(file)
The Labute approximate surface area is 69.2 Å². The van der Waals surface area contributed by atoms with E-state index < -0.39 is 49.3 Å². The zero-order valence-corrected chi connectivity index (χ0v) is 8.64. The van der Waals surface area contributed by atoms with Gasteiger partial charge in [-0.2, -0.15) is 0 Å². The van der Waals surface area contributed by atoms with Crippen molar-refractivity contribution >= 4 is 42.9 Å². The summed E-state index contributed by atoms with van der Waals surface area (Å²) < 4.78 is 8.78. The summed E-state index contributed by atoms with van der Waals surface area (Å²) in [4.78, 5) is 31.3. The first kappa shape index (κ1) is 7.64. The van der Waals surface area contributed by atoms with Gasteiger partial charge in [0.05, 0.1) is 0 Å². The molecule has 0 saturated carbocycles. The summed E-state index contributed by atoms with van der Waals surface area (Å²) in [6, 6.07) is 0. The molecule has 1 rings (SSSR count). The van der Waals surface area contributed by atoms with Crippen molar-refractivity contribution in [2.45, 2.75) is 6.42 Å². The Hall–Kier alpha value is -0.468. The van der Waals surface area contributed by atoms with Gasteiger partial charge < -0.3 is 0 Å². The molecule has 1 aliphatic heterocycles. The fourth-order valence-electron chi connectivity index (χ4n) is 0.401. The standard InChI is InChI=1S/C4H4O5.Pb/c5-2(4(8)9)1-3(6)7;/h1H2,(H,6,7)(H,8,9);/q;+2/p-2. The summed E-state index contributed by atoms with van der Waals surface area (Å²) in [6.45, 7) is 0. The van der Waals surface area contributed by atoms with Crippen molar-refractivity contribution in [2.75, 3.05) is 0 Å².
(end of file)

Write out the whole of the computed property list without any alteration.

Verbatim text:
The Labute approximate surface area is 69.2 Å². The van der Waals surface area contributed by atoms with E-state index < -0.39 is 49.3 Å². The zero-order valence-corrected chi connectivity index (χ0v) is 8.64. The van der Waals surface area contributed by atoms with Gasteiger partial charge in [-0.2, -0.15) is 0 Å². The van der Waals surface area contributed by atoms with Crippen molar-refractivity contribution >= 4 is 42.9 Å². The summed E-state index contributed by atoms with van der Waals surface area (Å²) < 4.78 is 8.78. The summed E-state index contributed by atoms with van der Waals surface area (Å²) in [4.78, 5) is 31.3. The first kappa shape index (κ1) is 7.64. The van der Waals surface area contributed by atoms with Gasteiger partial charge in [0.05, 0.1) is 0 Å². The molecule has 0 saturated carbocycles. The summed E-state index contributed by atoms with van der Waals surface area (Å²) in [6, 6.07) is 0. The molecule has 1 rings (SSSR count). The van der Waals surface area contributed by atoms with Crippen molar-refractivity contribution in [2.45, 2.75) is 6.42 Å². The Hall–Kier alpha value is -0.468. The van der Waals surface area contributed by atoms with Gasteiger partial charge < -0.3 is 0 Å². The molecule has 1 aliphatic heterocycles. The fourth-order valence-electron chi connectivity index (χ4n) is 0.401. The standard InChI is InChI=1S/C4H4O5.Pb/c5-2(4(8)9)1-3(6)7;/h1H2,(H,6,7)(H,8,9);/q;+2/p-2. The summed E-state index contributed by atoms with van der Waals surface area (Å²) in [6.45, 7) is 0. The van der Waals surface area contributed by atoms with Crippen molar-refractivity contribution in [2.75, 3.05) is 0 Å².